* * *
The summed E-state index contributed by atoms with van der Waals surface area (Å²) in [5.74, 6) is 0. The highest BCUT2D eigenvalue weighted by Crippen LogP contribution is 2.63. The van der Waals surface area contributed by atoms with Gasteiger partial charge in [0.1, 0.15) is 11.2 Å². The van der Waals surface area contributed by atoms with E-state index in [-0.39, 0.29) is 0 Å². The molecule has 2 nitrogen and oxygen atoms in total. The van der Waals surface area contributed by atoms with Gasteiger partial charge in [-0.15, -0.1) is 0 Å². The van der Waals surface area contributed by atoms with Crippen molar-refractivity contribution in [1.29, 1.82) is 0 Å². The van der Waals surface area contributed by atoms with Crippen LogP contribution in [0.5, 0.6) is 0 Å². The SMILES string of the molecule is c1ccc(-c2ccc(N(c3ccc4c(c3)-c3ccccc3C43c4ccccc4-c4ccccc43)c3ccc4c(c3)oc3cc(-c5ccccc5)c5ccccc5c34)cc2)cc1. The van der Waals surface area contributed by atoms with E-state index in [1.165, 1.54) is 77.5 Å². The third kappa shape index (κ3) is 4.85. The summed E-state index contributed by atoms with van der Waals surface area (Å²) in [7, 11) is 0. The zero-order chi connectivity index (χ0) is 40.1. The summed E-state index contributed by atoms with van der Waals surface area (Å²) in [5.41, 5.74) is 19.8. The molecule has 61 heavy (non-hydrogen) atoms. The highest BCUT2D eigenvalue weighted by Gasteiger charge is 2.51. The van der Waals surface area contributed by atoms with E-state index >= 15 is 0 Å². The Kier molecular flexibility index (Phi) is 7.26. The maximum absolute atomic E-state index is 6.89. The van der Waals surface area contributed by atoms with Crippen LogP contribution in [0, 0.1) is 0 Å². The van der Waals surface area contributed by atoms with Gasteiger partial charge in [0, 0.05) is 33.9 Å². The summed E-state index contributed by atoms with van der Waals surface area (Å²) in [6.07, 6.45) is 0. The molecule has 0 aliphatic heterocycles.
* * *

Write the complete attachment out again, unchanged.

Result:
The summed E-state index contributed by atoms with van der Waals surface area (Å²) in [5.74, 6) is 0. The highest BCUT2D eigenvalue weighted by Crippen LogP contribution is 2.63. The van der Waals surface area contributed by atoms with Gasteiger partial charge in [0.1, 0.15) is 11.2 Å². The van der Waals surface area contributed by atoms with E-state index in [-0.39, 0.29) is 0 Å². The molecule has 2 nitrogen and oxygen atoms in total. The van der Waals surface area contributed by atoms with Gasteiger partial charge in [-0.15, -0.1) is 0 Å². The van der Waals surface area contributed by atoms with Crippen molar-refractivity contribution in [1.29, 1.82) is 0 Å². The van der Waals surface area contributed by atoms with Crippen LogP contribution in [0.5, 0.6) is 0 Å². The SMILES string of the molecule is c1ccc(-c2ccc(N(c3ccc4c(c3)-c3ccccc3C43c4ccccc4-c4ccccc43)c3ccc4c(c3)oc3cc(-c5ccccc5)c5ccccc5c34)cc2)cc1. The van der Waals surface area contributed by atoms with E-state index in [1.165, 1.54) is 77.5 Å². The third kappa shape index (κ3) is 4.85. The summed E-state index contributed by atoms with van der Waals surface area (Å²) in [7, 11) is 0. The zero-order chi connectivity index (χ0) is 40.1. The summed E-state index contributed by atoms with van der Waals surface area (Å²) in [5.41, 5.74) is 19.8. The molecule has 61 heavy (non-hydrogen) atoms. The highest BCUT2D eigenvalue weighted by Gasteiger charge is 2.51. The van der Waals surface area contributed by atoms with E-state index >= 15 is 0 Å². The Kier molecular flexibility index (Phi) is 7.26. The maximum absolute atomic E-state index is 6.89. The van der Waals surface area contributed by atoms with Crippen LogP contribution in [0, 0.1) is 0 Å². The van der Waals surface area contributed by atoms with Gasteiger partial charge in [0, 0.05) is 33.9 Å². The summed E-state index contributed by atoms with van der Waals surface area (Å²) in [6.07, 6.45) is 0. The molecule has 0 aliphatic heterocycles.